Chestnut Lodge

By Mary A. van Balgooy
2009

Woodlawn Hotel/Chestnut Lodge. Photograph by Philip Reed.

Woodlawn Hotel/Chestnut Lodge. Photograph by Philip Reed.

Opening in the spring of 1889, Woodlawn was the grandest and largest summer resort hotel in Rockville. Visitors from Washington, DC rode the train to enjoy “Peerless Rockville” for its “cool, delicious water, no malaria, rarely a mosquito, ozone-bearing air, the many dashing streams of water, rich vegetation, and abundant supply of fresh vegetables and country produce.” Guests continued to arrive until a series of depressions in the 1890s deflated the economy. By 1906, the owners of the Woodlawn, heavily in debt, had to sell. The French Second Empire style hotel, stable, windmill, ice house, carriage house, laundry and servant quarters, and eight acres went to public auction.

Ernest Bullard

Ernest Bullard

Ernest L. Bullard, a surgeon and professor of psychiatry and neurology from Milwaukee, Wisconsin purchased the hotel. He renovated the building and opened a sanitarium for the care of nervous and mental diseases in 1910, aptly naming it Chestnut Lodge for the 125 chestnut trees on the property.

In 1927, his son Dexter Bullard married Anne Wilson, who had grown up in nearby Kensington, Maryland. Ernest built a family home for them on the grounds of Chestnut Lodge just a hundred feet away from the main building. Called Little Lodge, the house was designed in the Tudor Revival style. When his father died in 1931, Dexter took over the business with Anne acting as the hospital administrator. By 1934, they were operating the only mental hospital in the world that specialized in psychoanalysis for psychotic patients.

Frieda Fromm-Reichmann arrived at Chestnut Lodge in June 1935. Born and educated in Germany, she gained notice for her psychiatric work in Heidelberg. After Hitler came to power, she fled to America where she was wooed by several psychiatric institutions. She settled at Chestnut Lodge and, in partnership with Dexter, transformed the hospital into one of the preeminent private mental health facilities and teaching institutions. Frieda’s name attracted patients and talented staff such as Otto Will, Alfred Stanton, David Rioch, Harry Stack Sullivan, Harold Searles, Robert Morris, and Robert Cohen, which in turn earned international recognition for the Lodge.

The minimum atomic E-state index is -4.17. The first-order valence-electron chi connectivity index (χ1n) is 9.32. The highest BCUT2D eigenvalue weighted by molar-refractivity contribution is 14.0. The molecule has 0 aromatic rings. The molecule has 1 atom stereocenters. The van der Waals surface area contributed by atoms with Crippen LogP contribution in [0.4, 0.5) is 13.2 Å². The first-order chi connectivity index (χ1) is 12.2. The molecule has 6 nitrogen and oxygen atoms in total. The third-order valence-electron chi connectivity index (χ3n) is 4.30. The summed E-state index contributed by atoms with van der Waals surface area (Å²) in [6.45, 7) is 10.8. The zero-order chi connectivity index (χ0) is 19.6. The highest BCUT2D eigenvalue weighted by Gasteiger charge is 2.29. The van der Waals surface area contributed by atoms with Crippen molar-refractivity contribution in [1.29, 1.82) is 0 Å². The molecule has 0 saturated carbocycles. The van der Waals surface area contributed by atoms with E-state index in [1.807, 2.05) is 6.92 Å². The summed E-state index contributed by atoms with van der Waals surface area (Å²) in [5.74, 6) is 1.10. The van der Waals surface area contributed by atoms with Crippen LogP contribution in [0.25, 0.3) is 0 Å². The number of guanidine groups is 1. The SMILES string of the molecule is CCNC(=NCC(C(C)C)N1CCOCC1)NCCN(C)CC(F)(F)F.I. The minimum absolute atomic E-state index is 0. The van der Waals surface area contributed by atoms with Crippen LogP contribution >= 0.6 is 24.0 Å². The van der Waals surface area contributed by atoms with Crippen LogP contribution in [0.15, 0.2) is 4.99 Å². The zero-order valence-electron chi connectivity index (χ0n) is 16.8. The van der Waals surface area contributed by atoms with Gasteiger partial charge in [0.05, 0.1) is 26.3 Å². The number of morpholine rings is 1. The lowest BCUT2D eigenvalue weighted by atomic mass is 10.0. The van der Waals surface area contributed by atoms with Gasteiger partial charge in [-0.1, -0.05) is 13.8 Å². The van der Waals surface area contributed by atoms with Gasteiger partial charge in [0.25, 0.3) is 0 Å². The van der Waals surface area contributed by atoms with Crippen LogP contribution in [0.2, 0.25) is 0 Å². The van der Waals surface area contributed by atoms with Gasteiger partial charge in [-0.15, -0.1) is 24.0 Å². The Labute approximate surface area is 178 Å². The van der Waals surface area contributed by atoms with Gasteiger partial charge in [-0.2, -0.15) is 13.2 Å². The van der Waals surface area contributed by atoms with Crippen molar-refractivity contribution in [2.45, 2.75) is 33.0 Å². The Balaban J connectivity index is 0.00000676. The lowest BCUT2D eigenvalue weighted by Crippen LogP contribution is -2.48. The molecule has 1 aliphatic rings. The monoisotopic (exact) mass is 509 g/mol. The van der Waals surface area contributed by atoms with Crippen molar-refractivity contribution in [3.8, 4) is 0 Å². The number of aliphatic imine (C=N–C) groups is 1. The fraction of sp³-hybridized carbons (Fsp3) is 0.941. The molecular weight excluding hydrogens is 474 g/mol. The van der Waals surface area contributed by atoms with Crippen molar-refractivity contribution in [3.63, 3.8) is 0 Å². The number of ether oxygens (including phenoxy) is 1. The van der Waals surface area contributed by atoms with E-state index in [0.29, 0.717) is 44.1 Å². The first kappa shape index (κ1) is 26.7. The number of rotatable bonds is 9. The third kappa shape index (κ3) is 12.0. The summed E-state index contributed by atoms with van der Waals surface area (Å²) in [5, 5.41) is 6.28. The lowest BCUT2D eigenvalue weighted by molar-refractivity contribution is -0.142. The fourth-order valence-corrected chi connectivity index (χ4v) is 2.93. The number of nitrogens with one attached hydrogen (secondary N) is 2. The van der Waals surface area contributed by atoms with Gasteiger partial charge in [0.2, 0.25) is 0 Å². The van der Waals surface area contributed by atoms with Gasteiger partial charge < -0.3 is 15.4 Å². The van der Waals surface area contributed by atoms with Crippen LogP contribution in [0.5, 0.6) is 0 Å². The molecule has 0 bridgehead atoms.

Frieda Fromm-Reichmann

Frieda Fromm-Reichmann

Frieda loved her job and new home, Frieda’s Cottage, located on the Chestnut Lodge campus. Designed by Washington, DC architect Walter G. Peter in the Colonial Revival style, the cottage included a reception room and office to treat patients.

Frieda blended different theories, a unique personal style, and a Judaic-based sense of responsibility for helping people in her work. Her book, Principles of Intensive Psychotherapy, remains one of the most respected fundamental texts on the subject. One of her most famous patients, Joanne Greenberg, responded so well to Frieda’s treatment at Chestnut Lodge that she wrote about her experience in I Never Promised You a Rose Garden.

For more than 75 years, three generations of Bullards operated Chestnut Lodge, adding acreage and buildings to the campus. In 1974, Chestnut Lodge became part of the West Montgomery Avenue Historic District, the largest in the City of Rockville. The Bullards sold the Lodge in 1997 when it passed through several hands until it was acquired by Chestnut Lodge Properties, Inc., who is developing the property into a luxury residential neighborhood. Frieda’s Cottage, identified as one of the structures of primary significance on the campus, was deeded to Peerless Rockville in 2007. Peerless Rockville restored the house and returned it to its original use as a home.

Sadly, a fire on June 7, 2009 destroyed the landmark building that began as Woodlawn Hotel and came to symbolize the psychiatric institution of Chestnut Lodge. Today, the Chestnut Lodge campus is preserved for the community and consists of Little Lodge, Frieda’s Cottage, a Stable and an Ice House, and eight acres of forested lawn.